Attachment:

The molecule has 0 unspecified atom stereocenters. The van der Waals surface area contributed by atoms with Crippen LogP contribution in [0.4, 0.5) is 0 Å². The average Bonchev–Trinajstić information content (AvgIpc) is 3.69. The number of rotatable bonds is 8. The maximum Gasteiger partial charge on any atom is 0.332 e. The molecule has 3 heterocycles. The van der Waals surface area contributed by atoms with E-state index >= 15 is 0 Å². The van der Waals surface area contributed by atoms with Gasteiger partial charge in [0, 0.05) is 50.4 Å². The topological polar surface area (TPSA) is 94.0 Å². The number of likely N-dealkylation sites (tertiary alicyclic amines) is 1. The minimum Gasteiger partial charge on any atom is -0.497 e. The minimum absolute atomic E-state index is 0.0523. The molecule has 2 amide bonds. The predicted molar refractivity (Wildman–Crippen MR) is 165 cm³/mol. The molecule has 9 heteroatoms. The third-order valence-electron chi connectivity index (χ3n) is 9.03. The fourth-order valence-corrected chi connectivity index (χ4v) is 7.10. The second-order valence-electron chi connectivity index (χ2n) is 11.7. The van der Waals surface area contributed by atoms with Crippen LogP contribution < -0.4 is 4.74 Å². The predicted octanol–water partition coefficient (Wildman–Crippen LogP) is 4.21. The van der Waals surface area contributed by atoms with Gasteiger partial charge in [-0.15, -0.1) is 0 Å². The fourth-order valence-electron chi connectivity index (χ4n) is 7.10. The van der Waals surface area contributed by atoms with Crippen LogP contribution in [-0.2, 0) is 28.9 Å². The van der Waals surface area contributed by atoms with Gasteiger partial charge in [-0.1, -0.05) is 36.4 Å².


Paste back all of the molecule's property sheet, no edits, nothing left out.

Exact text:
The molecule has 0 unspecified atom stereocenters. The van der Waals surface area contributed by atoms with Crippen LogP contribution in [0.4, 0.5) is 0 Å². The average Bonchev–Trinajstić information content (AvgIpc) is 3.69. The number of rotatable bonds is 8. The maximum Gasteiger partial charge on any atom is 0.332 e. The molecule has 3 heterocycles. The van der Waals surface area contributed by atoms with E-state index >= 15 is 0 Å². The van der Waals surface area contributed by atoms with Gasteiger partial charge in [0, 0.05) is 50.4 Å². The topological polar surface area (TPSA) is 94.0 Å². The number of likely N-dealkylation sites (tertiary alicyclic amines) is 1. The minimum Gasteiger partial charge on any atom is -0.497 e. The minimum absolute atomic E-state index is 0.0523. The molecule has 2 amide bonds. The predicted molar refractivity (Wildman–Crippen MR) is 165 cm³/mol. The molecule has 9 heteroatoms. The third-order valence-electron chi connectivity index (χ3n) is 9.03. The fourth-order valence-corrected chi connectivity index (χ4v) is 7.10. The second-order valence-electron chi connectivity index (χ2n) is 11.7. The van der Waals surface area contributed by atoms with Crippen LogP contribution < -0.4 is 4.74 Å². The predicted octanol–water partition coefficient (Wildman–Crippen LogP) is 4.21. The van der Waals surface area contributed by atoms with Gasteiger partial charge in [-0.15, -0.1) is 0 Å². The fourth-order valence-electron chi connectivity index (χ4n) is 7.10. The van der Waals surface area contributed by atoms with Crippen LogP contribution in [-0.2, 0) is 28.9 Å². The van der Waals surface area contributed by atoms with Gasteiger partial charge in [-0.1, -0.05) is 36.4 Å².